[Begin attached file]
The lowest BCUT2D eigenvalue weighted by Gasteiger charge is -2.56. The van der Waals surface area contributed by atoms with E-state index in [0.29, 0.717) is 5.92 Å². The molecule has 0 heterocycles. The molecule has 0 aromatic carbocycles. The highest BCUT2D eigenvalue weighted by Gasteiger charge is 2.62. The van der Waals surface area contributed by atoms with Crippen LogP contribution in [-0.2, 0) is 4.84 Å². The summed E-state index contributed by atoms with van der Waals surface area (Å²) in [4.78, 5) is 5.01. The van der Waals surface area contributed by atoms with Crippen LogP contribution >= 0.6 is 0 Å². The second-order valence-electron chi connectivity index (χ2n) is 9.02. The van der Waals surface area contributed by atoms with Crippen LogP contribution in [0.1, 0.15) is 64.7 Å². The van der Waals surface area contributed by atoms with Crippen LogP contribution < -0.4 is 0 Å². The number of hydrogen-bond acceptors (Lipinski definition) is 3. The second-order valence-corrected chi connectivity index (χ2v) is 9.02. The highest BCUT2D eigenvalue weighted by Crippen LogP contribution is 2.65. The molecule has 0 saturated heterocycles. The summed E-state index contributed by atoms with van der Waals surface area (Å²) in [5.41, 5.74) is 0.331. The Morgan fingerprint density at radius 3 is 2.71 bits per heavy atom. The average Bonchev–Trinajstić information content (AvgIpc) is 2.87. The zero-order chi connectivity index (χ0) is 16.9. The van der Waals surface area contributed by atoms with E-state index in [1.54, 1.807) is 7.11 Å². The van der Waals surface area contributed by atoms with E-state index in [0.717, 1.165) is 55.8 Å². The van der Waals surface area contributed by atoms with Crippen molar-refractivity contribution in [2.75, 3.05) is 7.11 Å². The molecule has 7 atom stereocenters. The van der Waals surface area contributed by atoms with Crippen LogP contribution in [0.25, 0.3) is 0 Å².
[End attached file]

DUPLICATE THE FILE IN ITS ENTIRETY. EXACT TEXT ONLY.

The lowest BCUT2D eigenvalue weighted by Gasteiger charge is -2.56. The van der Waals surface area contributed by atoms with E-state index in [0.29, 0.717) is 5.92 Å². The molecule has 0 heterocycles. The molecule has 0 aromatic carbocycles. The highest BCUT2D eigenvalue weighted by Gasteiger charge is 2.62. The van der Waals surface area contributed by atoms with Crippen LogP contribution in [-0.2, 0) is 4.84 Å². The summed E-state index contributed by atoms with van der Waals surface area (Å²) in [4.78, 5) is 5.01. The van der Waals surface area contributed by atoms with Crippen LogP contribution >= 0.6 is 0 Å². The second-order valence-electron chi connectivity index (χ2n) is 9.02. The van der Waals surface area contributed by atoms with Crippen LogP contribution in [0.1, 0.15) is 64.7 Å². The van der Waals surface area contributed by atoms with Crippen LogP contribution < -0.4 is 0 Å². The number of hydrogen-bond acceptors (Lipinski definition) is 3. The second-order valence-corrected chi connectivity index (χ2v) is 9.02. The highest BCUT2D eigenvalue weighted by Crippen LogP contribution is 2.65. The molecule has 0 saturated heterocycles. The summed E-state index contributed by atoms with van der Waals surface area (Å²) in [5.41, 5.74) is 0.331. The Morgan fingerprint density at radius 3 is 2.71 bits per heavy atom. The average Bonchev–Trinajstić information content (AvgIpc) is 2.87. The zero-order chi connectivity index (χ0) is 16.9. The van der Waals surface area contributed by atoms with E-state index in [1.54, 1.807) is 7.11 Å². The van der Waals surface area contributed by atoms with E-state index in [0.717, 1.165) is 55.8 Å². The van der Waals surface area contributed by atoms with Crippen molar-refractivity contribution in [2.75, 3.05) is 7.11 Å². The molecule has 7 atom stereocenters. The van der Waals surface area contributed by atoms with Crippen LogP contribution in [0.25, 0.3) is 0 Å².